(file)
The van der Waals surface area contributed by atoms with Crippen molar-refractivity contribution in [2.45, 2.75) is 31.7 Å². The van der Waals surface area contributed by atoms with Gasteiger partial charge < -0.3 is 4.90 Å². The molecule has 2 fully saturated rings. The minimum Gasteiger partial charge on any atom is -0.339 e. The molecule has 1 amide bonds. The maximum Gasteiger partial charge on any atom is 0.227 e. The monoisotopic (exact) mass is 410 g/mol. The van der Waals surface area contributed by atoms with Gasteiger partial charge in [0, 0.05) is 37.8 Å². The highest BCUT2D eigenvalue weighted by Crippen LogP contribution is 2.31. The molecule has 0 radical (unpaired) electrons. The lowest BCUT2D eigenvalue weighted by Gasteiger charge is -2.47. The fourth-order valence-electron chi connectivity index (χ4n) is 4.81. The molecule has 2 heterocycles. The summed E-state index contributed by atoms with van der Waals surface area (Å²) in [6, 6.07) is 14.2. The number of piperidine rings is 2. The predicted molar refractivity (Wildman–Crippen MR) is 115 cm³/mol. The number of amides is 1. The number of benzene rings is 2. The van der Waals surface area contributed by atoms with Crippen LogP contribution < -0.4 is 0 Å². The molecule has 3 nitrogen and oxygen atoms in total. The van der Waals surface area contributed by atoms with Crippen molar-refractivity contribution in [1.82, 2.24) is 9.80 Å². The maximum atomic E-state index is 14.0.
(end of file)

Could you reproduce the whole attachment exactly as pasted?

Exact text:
The van der Waals surface area contributed by atoms with Crippen molar-refractivity contribution in [2.45, 2.75) is 31.7 Å². The van der Waals surface area contributed by atoms with Gasteiger partial charge < -0.3 is 4.90 Å². The molecule has 2 fully saturated rings. The minimum Gasteiger partial charge on any atom is -0.339 e. The molecule has 1 amide bonds. The maximum Gasteiger partial charge on any atom is 0.227 e. The monoisotopic (exact) mass is 410 g/mol. The van der Waals surface area contributed by atoms with Gasteiger partial charge in [0, 0.05) is 37.8 Å². The highest BCUT2D eigenvalue weighted by Crippen LogP contribution is 2.31. The molecule has 0 radical (unpaired) electrons. The lowest BCUT2D eigenvalue weighted by Gasteiger charge is -2.47. The fourth-order valence-electron chi connectivity index (χ4n) is 4.81. The molecule has 2 heterocycles. The summed E-state index contributed by atoms with van der Waals surface area (Å²) in [6, 6.07) is 14.2. The number of piperidine rings is 2. The predicted molar refractivity (Wildman–Crippen MR) is 115 cm³/mol. The number of amides is 1. The number of benzene rings is 2. The van der Waals surface area contributed by atoms with Crippen LogP contribution < -0.4 is 0 Å². The molecule has 3 nitrogen and oxygen atoms in total. The van der Waals surface area contributed by atoms with Crippen molar-refractivity contribution in [1.82, 2.24) is 9.80 Å². The maximum atomic E-state index is 14.0.